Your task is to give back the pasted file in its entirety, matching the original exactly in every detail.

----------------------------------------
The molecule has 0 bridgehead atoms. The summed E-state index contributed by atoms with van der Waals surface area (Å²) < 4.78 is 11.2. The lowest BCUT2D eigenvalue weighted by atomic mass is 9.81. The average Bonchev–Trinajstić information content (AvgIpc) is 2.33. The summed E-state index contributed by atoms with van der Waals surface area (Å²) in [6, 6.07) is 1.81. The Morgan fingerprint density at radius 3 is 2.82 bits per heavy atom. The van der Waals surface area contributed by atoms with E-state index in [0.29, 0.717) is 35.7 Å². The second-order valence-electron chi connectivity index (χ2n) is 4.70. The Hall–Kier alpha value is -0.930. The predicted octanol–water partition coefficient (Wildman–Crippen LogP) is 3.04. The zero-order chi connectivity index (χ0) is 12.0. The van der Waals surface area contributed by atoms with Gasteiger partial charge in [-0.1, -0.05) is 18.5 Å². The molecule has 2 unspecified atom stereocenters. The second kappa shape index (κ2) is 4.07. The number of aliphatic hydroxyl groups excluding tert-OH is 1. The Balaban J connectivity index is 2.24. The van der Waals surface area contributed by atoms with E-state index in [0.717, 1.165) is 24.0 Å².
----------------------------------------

The molecule has 0 bridgehead atoms. The summed E-state index contributed by atoms with van der Waals surface area (Å²) < 4.78 is 11.2. The lowest BCUT2D eigenvalue weighted by atomic mass is 9.81. The average Bonchev–Trinajstić information content (AvgIpc) is 2.33. The summed E-state index contributed by atoms with van der Waals surface area (Å²) in [6, 6.07) is 1.81. The Morgan fingerprint density at radius 3 is 2.82 bits per heavy atom. The van der Waals surface area contributed by atoms with E-state index in [0.29, 0.717) is 35.7 Å². The second-order valence-electron chi connectivity index (χ2n) is 4.70. The Hall–Kier alpha value is -0.930. The predicted octanol–water partition coefficient (Wildman–Crippen LogP) is 3.04. The zero-order chi connectivity index (χ0) is 12.0. The van der Waals surface area contributed by atoms with Gasteiger partial charge in [-0.1, -0.05) is 18.5 Å². The molecule has 2 unspecified atom stereocenters. The second kappa shape index (κ2) is 4.07. The number of aliphatic hydroxyl groups excluding tert-OH is 1. The Balaban J connectivity index is 2.24. The van der Waals surface area contributed by atoms with E-state index in [0.717, 1.165) is 24.0 Å².